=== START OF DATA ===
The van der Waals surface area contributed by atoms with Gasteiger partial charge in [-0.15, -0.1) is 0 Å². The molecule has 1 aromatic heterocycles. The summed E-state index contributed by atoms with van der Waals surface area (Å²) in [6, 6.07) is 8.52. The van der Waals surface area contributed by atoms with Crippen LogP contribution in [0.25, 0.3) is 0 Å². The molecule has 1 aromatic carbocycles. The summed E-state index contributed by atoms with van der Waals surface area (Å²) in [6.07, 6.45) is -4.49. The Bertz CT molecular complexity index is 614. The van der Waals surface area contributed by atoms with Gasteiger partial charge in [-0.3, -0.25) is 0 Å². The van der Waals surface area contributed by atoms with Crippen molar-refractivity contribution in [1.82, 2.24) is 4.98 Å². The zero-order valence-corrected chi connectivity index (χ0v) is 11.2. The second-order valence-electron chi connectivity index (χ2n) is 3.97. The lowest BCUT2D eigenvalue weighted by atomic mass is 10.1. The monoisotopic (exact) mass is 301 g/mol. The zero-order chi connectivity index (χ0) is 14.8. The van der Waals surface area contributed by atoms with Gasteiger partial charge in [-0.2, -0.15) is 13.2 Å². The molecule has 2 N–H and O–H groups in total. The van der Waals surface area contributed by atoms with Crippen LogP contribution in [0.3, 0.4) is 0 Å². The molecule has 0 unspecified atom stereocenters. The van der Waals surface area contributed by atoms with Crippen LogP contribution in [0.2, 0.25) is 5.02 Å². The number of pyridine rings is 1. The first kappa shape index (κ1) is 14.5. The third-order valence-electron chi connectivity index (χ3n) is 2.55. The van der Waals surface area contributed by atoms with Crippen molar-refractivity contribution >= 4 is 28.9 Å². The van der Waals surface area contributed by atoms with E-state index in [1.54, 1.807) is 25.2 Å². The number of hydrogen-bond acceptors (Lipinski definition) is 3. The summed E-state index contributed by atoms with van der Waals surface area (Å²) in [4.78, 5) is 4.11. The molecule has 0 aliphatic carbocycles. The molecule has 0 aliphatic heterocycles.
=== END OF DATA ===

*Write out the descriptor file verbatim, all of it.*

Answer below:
The van der Waals surface area contributed by atoms with Gasteiger partial charge in [-0.15, -0.1) is 0 Å². The molecule has 1 aromatic heterocycles. The summed E-state index contributed by atoms with van der Waals surface area (Å²) in [6, 6.07) is 8.52. The van der Waals surface area contributed by atoms with Crippen LogP contribution in [0.25, 0.3) is 0 Å². The molecule has 1 aromatic carbocycles. The summed E-state index contributed by atoms with van der Waals surface area (Å²) in [6.07, 6.45) is -4.49. The Bertz CT molecular complexity index is 614. The van der Waals surface area contributed by atoms with Gasteiger partial charge in [-0.3, -0.25) is 0 Å². The van der Waals surface area contributed by atoms with Crippen molar-refractivity contribution in [1.82, 2.24) is 4.98 Å². The zero-order valence-corrected chi connectivity index (χ0v) is 11.2. The second-order valence-electron chi connectivity index (χ2n) is 3.97. The lowest BCUT2D eigenvalue weighted by atomic mass is 10.1. The monoisotopic (exact) mass is 301 g/mol. The zero-order chi connectivity index (χ0) is 14.8. The van der Waals surface area contributed by atoms with Gasteiger partial charge in [-0.2, -0.15) is 13.2 Å². The molecule has 2 N–H and O–H groups in total. The van der Waals surface area contributed by atoms with Crippen LogP contribution in [0.3, 0.4) is 0 Å². The molecule has 0 unspecified atom stereocenters. The van der Waals surface area contributed by atoms with Crippen LogP contribution in [0.2, 0.25) is 5.02 Å². The number of pyridine rings is 1. The first kappa shape index (κ1) is 14.5. The third-order valence-electron chi connectivity index (χ3n) is 2.55. The van der Waals surface area contributed by atoms with Crippen molar-refractivity contribution >= 4 is 28.9 Å². The van der Waals surface area contributed by atoms with E-state index in [1.54, 1.807) is 25.2 Å². The number of hydrogen-bond acceptors (Lipinski definition) is 3. The summed E-state index contributed by atoms with van der Waals surface area (Å²) in [4.78, 5) is 4.11. The molecule has 0 aliphatic carbocycles. The molecule has 0 aliphatic heterocycles.